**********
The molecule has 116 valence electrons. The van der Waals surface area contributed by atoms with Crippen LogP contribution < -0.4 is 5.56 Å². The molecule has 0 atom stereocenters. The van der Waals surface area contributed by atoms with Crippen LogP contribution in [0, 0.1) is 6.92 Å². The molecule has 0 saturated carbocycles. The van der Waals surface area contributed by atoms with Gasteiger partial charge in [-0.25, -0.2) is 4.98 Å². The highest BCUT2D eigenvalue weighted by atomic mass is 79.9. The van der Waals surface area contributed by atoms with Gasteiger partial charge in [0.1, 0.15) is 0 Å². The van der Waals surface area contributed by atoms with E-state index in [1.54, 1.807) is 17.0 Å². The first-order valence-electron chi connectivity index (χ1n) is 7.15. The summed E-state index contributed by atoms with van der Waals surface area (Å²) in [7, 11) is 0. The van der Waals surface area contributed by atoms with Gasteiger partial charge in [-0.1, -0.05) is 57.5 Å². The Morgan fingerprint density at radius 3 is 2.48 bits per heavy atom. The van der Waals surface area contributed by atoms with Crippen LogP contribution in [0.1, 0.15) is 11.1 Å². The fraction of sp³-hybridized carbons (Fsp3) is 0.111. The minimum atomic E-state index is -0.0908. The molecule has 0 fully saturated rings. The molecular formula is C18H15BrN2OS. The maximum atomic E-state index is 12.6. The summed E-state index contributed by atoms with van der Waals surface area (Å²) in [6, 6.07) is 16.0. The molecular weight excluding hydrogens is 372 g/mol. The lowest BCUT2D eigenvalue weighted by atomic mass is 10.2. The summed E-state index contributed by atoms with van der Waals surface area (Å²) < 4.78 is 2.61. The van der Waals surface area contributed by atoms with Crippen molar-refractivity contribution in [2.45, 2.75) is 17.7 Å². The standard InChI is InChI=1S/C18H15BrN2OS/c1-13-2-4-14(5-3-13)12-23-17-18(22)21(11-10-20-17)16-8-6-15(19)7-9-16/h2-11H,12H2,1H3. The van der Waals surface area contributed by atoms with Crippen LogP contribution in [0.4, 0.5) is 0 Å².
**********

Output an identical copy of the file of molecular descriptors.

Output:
The molecule has 116 valence electrons. The van der Waals surface area contributed by atoms with Crippen LogP contribution < -0.4 is 5.56 Å². The molecule has 0 atom stereocenters. The van der Waals surface area contributed by atoms with Crippen LogP contribution in [0, 0.1) is 6.92 Å². The molecule has 0 saturated carbocycles. The van der Waals surface area contributed by atoms with Gasteiger partial charge in [-0.25, -0.2) is 4.98 Å². The highest BCUT2D eigenvalue weighted by atomic mass is 79.9. The van der Waals surface area contributed by atoms with Gasteiger partial charge in [0.1, 0.15) is 0 Å². The van der Waals surface area contributed by atoms with E-state index in [1.54, 1.807) is 17.0 Å². The first-order valence-electron chi connectivity index (χ1n) is 7.15. The summed E-state index contributed by atoms with van der Waals surface area (Å²) in [7, 11) is 0. The van der Waals surface area contributed by atoms with Gasteiger partial charge in [-0.1, -0.05) is 57.5 Å². The Morgan fingerprint density at radius 3 is 2.48 bits per heavy atom. The van der Waals surface area contributed by atoms with Crippen LogP contribution in [0.1, 0.15) is 11.1 Å². The fraction of sp³-hybridized carbons (Fsp3) is 0.111. The minimum atomic E-state index is -0.0908. The molecule has 0 fully saturated rings. The molecular formula is C18H15BrN2OS. The maximum atomic E-state index is 12.6. The summed E-state index contributed by atoms with van der Waals surface area (Å²) in [6, 6.07) is 16.0. The molecular weight excluding hydrogens is 372 g/mol. The lowest BCUT2D eigenvalue weighted by atomic mass is 10.2. The summed E-state index contributed by atoms with van der Waals surface area (Å²) < 4.78 is 2.61. The van der Waals surface area contributed by atoms with Crippen molar-refractivity contribution in [2.45, 2.75) is 17.7 Å². The standard InChI is InChI=1S/C18H15BrN2OS/c1-13-2-4-14(5-3-13)12-23-17-18(22)21(11-10-20-17)16-8-6-15(19)7-9-16/h2-11H,12H2,1H3. The van der Waals surface area contributed by atoms with Crippen LogP contribution in [0.4, 0.5) is 0 Å².